?
    Flower Type

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    References

    1. ? 1.01.11.2 Hedrick. U. P. Sturtevant's Edible Plants of the World. Dover Publications ISBN 0-486-20459-6 (1972-00-00)
    2. ? 2.02.12.22.32.42.5 Bean. W. Trees and Shrubs Hardy in Great Britain. Vol 1 - 4 and Supplement. Murray (1981-00-00)
    3. ? 3.03.1 Tanaka. T. Tanaka's Cyclopaedia of Edible Plants of the World. Keigaku Publishing (1976-00-00)
    4. ? 4.04.14.24.3 Kunkel. G. Plants for Human Consumption. Koeltz Scientific Books ISBN 3874292169 (1984-00-00)
    5. ? 5.05.15.25.3 Facciola. S. Cornucopia - A Source Book of Edible Plants. Kampong Publications ISBN 0-9628087-0-9 (1990-00-00)
    6. ? 6.06.16.26.36.4 Huxley. A. The New RHS Dictionary of Gardening. 1992. MacMillan Press ISBN 0-333-47494-5 (1992-00-00)
    7. ? 7.07.1 Uphof. J. C. Th. Dictionary of Economic Plants. Weinheim (1959-00-00)
    8. ? 8.08.1 Usher. G. A Dictionary of Plants Used by Man. Constable ISBN 0094579202 (1974-00-00)
    9. ? 9.09.1 Gupta. B. L. Forest Flora of Chakrata, Dehra Dun and Saharanpur. Forest Research Institute Press (1945-00-00)
    10. ? 10.010.110.210.3 Chopra. R. N., Nayar. S. L. and Chopra. I. C. Glossary of Indian Medicinal Plants (Including the Supplement). Council of Scientific and Industrial Research, New Delhi. (1986-00-00)
    11. ? 11.011.111.211.3 Duke. J. A. and Ayensu. E. S. Medicinal Plants of China Reference Publications, Inc. ISBN 0-917256-20-4 (1985-00-00)
    12. ? 12.012.112.2 Sheat. W. G. Propagation of Trees, Shrubs and Conifers. MacMillan and Co (1948-00-00)
    13. ? McMillan-Browse. P. Hardy Woody Plants from Seed. Grower Books ISBN 0-901361-21-6 (1985-00-00)
    14. ? Dirr. M. A. and Heuser. M. W. The Reference Manual of Woody Plant Propagation. Athens Ga. Varsity Press ISBN 0942375009 (1987-00-00)
    15. ? 15.015.1 F. Chittendon. RHS Dictionary of Plants plus Supplement. 1956 Oxford University Press (1951-00-00)
    16. ? Ahrendt. Berberis and Mahonia. Journal of the Linnean Society, 57 (1961-00-00)

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    Facts about "Berberis lycium"RDF feed
    Article is incompleteYes +
    Article requires citationsNo +
    Article requires cleanupYes +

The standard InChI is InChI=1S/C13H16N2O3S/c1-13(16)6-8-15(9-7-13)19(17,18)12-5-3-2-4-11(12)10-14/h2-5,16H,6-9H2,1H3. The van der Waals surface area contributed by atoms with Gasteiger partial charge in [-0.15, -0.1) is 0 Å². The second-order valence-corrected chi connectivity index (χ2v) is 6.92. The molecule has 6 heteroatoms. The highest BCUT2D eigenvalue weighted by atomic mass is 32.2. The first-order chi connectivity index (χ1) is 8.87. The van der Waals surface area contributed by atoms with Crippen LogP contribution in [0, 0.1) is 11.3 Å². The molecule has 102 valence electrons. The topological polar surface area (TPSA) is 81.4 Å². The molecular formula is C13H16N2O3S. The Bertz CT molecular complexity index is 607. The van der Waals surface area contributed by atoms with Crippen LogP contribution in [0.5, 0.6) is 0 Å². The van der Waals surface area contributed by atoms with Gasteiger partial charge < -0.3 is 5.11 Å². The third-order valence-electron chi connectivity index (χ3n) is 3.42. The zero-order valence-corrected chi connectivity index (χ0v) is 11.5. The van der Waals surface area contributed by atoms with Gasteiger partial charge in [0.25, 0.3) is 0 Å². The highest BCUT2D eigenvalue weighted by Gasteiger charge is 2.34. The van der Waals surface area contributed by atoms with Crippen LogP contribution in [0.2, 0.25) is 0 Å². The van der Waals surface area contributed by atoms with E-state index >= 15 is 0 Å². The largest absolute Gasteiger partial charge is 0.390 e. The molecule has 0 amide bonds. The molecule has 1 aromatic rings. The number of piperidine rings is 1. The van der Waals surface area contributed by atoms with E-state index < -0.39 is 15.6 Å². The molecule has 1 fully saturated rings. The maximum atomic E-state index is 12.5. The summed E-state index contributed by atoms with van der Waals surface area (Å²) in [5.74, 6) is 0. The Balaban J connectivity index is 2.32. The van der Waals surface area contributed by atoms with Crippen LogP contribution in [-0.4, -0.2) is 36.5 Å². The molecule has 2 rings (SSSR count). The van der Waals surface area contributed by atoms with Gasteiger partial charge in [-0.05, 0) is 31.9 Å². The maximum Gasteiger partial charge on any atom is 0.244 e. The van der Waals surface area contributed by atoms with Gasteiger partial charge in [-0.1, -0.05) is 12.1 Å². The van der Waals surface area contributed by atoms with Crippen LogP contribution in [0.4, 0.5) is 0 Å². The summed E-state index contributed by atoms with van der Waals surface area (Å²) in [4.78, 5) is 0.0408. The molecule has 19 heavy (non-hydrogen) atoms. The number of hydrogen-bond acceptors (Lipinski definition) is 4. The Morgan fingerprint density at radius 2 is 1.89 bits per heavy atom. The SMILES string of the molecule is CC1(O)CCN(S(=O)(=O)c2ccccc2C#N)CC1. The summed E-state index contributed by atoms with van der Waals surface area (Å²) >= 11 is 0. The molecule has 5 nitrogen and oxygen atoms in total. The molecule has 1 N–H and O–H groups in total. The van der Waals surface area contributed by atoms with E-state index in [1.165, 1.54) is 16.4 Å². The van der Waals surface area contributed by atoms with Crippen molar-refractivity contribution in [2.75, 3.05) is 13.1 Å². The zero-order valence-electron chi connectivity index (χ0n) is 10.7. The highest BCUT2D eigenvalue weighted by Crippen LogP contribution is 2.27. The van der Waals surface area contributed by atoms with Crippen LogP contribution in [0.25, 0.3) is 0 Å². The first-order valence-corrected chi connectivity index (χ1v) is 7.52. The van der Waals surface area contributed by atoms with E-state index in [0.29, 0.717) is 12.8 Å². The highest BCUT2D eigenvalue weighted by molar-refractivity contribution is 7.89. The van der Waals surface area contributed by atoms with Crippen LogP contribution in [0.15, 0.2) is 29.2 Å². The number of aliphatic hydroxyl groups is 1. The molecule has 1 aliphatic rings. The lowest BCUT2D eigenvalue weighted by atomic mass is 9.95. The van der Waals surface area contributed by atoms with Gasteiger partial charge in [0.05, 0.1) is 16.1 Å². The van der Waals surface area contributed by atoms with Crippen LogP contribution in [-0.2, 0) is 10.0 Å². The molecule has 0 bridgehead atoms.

Belongs to familyBerberidaceae +
    Belongs to genusBerberis +
    Has binomial nameBerberis lycium +
    Has drought toleranceIntolerant +
    Has edible partFruit +, Leaves + and Unknown part +
    Has edible useUnknown use + and Tea +
    Has fertility typeSelf fertile +, Insects + and Self +
    Has flowers of typeHermaphrodite +
    Has growth rateModerate +
    Has hardiness zone6 +
    Has imageGardenology.org-IMG 0421 rbgs10dec.jpg +
    Has lifecycle typePerennial +
    Has material partUnknown part +
    Has material useDye +
    Has mature height3 +
    Has medicinal partUnknown part +
    Has medicinal useAntibacterial +, Aperient +, Cancer +, Carminative +, Febrifuge + and Ophthalmic +
    Has primary imageGardenology.org-IMG 0421 rbgs10dec.jpg +
    Has search nameberberis lycium +
    Has shade toleranceLight shade +
    Has soil ph preferenceAcid +, Neutral + and Alkaline +
    Has soil texture preferenceSandy +, Loamy +, Clay + and Heavy clay +
    Has sun preferenceFull sun +
    Has taxonomic rankSpecies +
    Has taxonomy nameBerberis lycium +
    Has water requirementsmoderate +
    Is deciduous or evergreenEvergreen +
    Is herbaceous or woodyWoody +
    Is taxonomy typeSpecies +
    PFAF cultivation notes migratedNo +
    PFAF edible use notes migratedNo +
    PFAF material use notes migratedNo +
    PFAF medicinal use notes migratedNo +
    PFAF propagation notes migratedNo +
    PFAF toxicity notes migratedYes +
    Tolerates nutritionally poor soilNo +
    Uses mature size measurement unitMeters +
    Has subobjectThis property is a special property in this wiki.Berberis lycium +, Berberis lycium +, Berberis lycium +, Berberis lycium +, Berberis lycium +, Berberis lycium +, Berberis lycium +, Berberis lycium +, Berberis lycium + and Berberis lycium +